Escherichia coli isolates causing asymptomatic bacteriuria in catheterized and noncatheterized individuals possess similar virulence properties

Watts, Rebecca E., Hancock, Viktoria, Ong, Cheryl-Lynn Y., Vejborg, Rebecca Munk, Mabbett, Amanda N., Totsika, Makrina, Looke, David F., Nimmo, Graeme R., Klemm, Per, & Schembri, Mark A. (2010) Escherichia coli isolates causing asymptomatic bacteriuria in catheterized and noncatheterized individuals possess similar virulence properties. Journal of Clinical Microbiology, 48(7), pp. 2449-2458.

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Urinary tract infections (UTIs) are among the most common infectious diseases of humans, with Escherichia coli being responsible for >80% of all cases. Asymptomatic bacteriuria (ABU) occurs when bacteria colonize the urinary tract without causing clinical symptoms and can affect both catheterized patients (catheter-associated ABU [CA-ABU]) and noncatheterized patients. Here, we compared the virulence properties of a collection of ABU and CA-ABU nosocomial E. coli isolates in terms of antibiotic resistance, phylogenetic grouping, specific UTI-associated virulence genes, hemagglutination characteristics, and biofilm formation. CA-ABU isolates were similar to ABU isolates with regard to the majority of these characteristics; exceptions were that CA-ABU isolates had a higher prevalence of the polysaccharide capsule marker genes kpsMT II and kpsMT K1, while more ABU strains were capable of mannose-resistant hemagglutination. To examine biofilm growth in detail, we performed a global gene expression analysis with two CA-ABU strains that formed a strong biofilm and that possessed a limited adhesin repertoire. The gene expression profile of the CA-ABU strains during biofilm growth showed considerable overlap with that previously described for the prototype ABU E. coli strain, 83972. This is the first global gene expression analysis of E. coli CA-ABU strains. Overall, our data suggest that nosocomial ABU and CA-ABU E. coli isolates possess similar virulence profiles.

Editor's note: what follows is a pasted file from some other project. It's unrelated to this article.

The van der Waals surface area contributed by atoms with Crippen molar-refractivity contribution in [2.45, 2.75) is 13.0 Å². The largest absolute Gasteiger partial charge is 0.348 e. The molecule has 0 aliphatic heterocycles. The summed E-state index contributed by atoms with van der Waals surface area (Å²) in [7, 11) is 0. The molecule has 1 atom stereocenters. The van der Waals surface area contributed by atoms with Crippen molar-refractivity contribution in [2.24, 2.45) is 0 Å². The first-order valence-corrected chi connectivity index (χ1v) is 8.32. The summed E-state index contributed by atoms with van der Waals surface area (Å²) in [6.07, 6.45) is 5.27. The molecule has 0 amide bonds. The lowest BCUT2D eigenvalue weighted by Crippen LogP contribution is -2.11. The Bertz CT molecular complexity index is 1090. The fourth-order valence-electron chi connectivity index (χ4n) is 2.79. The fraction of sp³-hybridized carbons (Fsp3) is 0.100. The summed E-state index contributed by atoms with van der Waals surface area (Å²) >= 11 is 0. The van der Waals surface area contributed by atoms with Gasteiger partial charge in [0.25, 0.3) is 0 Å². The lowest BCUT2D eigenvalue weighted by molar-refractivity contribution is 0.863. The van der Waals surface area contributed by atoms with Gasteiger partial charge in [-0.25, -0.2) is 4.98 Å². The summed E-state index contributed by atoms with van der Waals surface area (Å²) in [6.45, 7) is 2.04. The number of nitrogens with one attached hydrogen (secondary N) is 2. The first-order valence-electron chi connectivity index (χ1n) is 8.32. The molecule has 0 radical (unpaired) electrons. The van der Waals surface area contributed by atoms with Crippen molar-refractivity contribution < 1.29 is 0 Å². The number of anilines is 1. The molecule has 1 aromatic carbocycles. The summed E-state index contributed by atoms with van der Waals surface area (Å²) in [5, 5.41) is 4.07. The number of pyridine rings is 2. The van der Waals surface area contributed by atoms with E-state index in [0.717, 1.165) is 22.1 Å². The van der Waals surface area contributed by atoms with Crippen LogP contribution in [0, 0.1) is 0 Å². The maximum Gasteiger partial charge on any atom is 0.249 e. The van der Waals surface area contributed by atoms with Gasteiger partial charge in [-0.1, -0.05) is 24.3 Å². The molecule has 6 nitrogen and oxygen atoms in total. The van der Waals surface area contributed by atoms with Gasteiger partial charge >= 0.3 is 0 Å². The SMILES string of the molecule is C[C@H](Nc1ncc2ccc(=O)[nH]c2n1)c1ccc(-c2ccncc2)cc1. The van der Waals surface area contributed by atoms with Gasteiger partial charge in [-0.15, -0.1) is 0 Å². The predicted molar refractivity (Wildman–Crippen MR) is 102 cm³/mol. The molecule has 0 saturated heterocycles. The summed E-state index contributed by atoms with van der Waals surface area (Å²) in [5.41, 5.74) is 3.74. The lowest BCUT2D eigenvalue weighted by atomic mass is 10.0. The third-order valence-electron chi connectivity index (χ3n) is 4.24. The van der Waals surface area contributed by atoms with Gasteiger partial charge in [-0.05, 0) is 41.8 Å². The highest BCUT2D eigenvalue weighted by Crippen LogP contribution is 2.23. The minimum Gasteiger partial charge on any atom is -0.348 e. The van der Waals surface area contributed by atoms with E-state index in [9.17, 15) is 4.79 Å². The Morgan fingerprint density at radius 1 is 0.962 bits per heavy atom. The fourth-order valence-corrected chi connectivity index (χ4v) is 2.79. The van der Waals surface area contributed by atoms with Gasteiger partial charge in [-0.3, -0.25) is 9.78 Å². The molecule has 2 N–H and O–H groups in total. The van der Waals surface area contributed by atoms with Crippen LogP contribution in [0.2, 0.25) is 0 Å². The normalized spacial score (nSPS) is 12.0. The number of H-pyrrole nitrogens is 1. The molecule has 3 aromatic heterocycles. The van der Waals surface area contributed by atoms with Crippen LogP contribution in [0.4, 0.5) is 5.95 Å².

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17 citations in Scopus
14 citations in Web of Science®
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ID Code: 77406
Item Type: Journal Article
Refereed: Yes
DOI: 10.1128/JCM.01611-09
ISSN: 0095-1137
Divisions: Current > Schools > School of Biomedical Sciences
Current > QUT Faculties and Divisions > Faculty of Health
Current > Institutes > Institute of Health and Biomedical Innovation
Copyright Owner: Copyright 2010 American Society for Microbiology
Deposited On: 10 Oct 2014 00:35
Last Modified: 15 Oct 2014 03:28

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